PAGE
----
Hypothesis Development

Performance Expectancy

This represents the degree to which individuals using information systems believe that the use of the system will help in the attainment of gains in their job performance. However, in relation to internet banking adoption, Alalwan [38] has defined performance expectancy as the terms of utilities extracted by using internet banking which is productive relative to the traditional encounter. The performance expectancy construct is made up of constructs of other models that are deemed as having a relation with performance expectancy. These constructs include: perceived usefulness (TAM, and combined TAM-TPB); extrinsic motivation (MM); job-fit (MPCU); relative advantage (DOI); and outcome expectancy (SCT). The perceived usefulness and relative advantage construct have been widely captured as fundamental determinants of behavioural intention towards internet banking adoption [25,39,40]. For instance, Foon and Fah has empirically demonstrated that the greater the perceived relative advantage, the more likely internet banking would be adopted. Similarly, other studies have also argued that a most critical factor to the adoption of internet banking is the perceived usefulness construct [12,14,41]. Hence, the following hypothesis is proposed:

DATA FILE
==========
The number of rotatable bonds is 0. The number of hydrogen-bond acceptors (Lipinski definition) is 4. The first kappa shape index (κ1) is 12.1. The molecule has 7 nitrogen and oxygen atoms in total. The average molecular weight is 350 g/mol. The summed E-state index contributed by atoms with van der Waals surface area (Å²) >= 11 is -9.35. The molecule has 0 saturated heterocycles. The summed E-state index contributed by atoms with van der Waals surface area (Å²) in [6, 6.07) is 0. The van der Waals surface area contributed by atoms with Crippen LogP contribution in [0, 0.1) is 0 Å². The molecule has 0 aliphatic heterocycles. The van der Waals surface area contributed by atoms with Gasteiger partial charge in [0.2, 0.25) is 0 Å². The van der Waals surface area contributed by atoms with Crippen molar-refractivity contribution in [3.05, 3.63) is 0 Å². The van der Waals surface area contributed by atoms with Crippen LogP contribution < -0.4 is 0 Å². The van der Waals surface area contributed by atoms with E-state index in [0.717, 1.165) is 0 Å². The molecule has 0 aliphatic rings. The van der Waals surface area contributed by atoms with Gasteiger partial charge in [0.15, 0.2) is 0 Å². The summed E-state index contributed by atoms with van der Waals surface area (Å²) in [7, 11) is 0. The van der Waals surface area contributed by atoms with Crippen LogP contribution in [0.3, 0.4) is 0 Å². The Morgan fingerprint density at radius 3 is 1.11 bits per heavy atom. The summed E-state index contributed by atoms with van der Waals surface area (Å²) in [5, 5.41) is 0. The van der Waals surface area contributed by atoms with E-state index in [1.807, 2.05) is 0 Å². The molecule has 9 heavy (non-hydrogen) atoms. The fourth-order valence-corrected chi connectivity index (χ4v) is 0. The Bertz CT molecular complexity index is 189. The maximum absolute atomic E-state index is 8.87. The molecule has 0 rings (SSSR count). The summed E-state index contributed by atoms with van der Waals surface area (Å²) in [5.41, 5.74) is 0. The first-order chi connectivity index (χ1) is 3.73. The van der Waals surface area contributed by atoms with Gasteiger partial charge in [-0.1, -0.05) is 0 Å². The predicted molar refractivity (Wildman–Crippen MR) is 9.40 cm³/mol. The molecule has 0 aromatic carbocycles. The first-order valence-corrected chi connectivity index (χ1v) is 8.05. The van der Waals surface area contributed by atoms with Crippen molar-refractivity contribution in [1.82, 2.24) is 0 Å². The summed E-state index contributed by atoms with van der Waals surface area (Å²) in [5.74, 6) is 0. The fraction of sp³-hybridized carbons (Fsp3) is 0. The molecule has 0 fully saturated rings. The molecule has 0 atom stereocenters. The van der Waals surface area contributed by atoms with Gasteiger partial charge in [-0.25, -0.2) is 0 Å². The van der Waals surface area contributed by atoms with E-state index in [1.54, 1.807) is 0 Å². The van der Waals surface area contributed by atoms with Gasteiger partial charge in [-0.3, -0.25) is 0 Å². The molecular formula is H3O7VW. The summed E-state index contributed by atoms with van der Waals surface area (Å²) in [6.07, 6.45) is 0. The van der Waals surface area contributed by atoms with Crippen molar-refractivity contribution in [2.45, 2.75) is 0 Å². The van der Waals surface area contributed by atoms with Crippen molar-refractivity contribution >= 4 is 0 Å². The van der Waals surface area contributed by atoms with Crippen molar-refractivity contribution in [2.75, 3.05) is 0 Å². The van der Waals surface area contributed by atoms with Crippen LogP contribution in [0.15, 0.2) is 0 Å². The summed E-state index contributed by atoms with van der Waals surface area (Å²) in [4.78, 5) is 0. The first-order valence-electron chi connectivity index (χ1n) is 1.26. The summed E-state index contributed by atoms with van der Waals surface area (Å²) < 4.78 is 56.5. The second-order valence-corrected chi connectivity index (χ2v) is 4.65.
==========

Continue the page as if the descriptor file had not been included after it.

H1: Performance expectancy will positively influence consumers’ intention to adopt internet banking in Ghana.

Effort Expectancy

Effort expectancy on the other hand represents the degree of ease associated with the use of a system. Other constructs in different models also capture this same concept. They include: perceive ease of use (TAM); and complexity (DOI and MPCU). However, the relationship between effort expectancy and behavioural intentions is often debated due to the effect of performance expectancy on behavioural intention. Even though the effort expectancy construct was aggregated in the UTAUT from the perceived ease of use and complexity construct, research conducted using the TAM model has provided contradictory outcomes when reviewing the perceived ease of use and studies using TAM, IDT and MPCU in examining complexity [33,36,42] Moreover, in respect of the effort expectancy construct, Zhou [43] has posited that when users feel that internet banking is easy to use and does not require much effort, they will have a high expectation towards acquiring the expected performance; or else, their performance expectation will be low. In view of this, we conclude that a positive relationship exist between perceived ease of use and intention to adopt a system. Hence, the hypothesis:
H2: Effort expectancy will positively influence consumers’ intention to adopt internet banking in Ghana.

Social Influence